f a silk handkercher going pinning round your throat."
But Davy, who had waited ten years, would not wait a minute longer, and he was making for the stairs with the purpose of invading Nell's own bedroom, when the lady herself came sweeping down on tiptoes. Davy saw her coming in a cloud of silk, and at the next moment the slippery stuff was crumbling, and whisking, and creaking under his hands, for his arms were full of it.
"Aw, mawther," said he. "They're like honeysuckles--don't spake to me for a week. Many's the time I've been lying in my bunk a-twigging the rats squeaking and coorting overhead, and thinking to myself, Kisses is skess with you now, Davy."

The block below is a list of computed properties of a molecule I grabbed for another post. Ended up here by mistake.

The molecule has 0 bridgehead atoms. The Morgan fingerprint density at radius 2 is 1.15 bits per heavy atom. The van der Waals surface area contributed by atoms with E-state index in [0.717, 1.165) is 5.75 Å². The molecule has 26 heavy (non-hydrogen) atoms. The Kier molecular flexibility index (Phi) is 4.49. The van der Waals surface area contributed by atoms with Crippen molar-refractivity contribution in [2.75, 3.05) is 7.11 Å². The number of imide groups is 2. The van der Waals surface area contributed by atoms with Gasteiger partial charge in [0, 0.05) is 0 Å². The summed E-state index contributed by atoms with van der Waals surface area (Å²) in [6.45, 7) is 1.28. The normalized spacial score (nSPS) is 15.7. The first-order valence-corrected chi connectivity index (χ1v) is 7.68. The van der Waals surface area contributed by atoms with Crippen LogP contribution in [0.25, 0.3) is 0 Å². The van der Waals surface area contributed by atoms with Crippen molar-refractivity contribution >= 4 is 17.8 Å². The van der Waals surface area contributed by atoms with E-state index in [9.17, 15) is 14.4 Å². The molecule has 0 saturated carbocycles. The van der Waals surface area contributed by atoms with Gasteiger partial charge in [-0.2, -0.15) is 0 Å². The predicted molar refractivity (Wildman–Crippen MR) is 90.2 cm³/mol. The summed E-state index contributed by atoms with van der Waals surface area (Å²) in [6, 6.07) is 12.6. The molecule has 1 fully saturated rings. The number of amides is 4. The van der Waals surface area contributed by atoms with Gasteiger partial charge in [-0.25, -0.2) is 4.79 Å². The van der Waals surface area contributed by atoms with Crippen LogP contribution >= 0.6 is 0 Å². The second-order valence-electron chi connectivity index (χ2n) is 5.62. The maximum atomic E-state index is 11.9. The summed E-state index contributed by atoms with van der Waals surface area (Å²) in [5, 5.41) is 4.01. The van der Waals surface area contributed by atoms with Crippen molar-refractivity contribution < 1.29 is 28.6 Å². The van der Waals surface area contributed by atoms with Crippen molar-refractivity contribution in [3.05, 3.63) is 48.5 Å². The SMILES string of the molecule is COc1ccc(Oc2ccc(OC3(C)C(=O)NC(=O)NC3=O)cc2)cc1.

The wedding came off in a week. There were terrific rejoicings. The party returned from church in the landau that brought up Davy's luggage. At the bridge six strapping fellows, headed by the blacksmith, and surrounded by a troop of women and children, stretched a rope across the road, and would not let the horses pass until the brid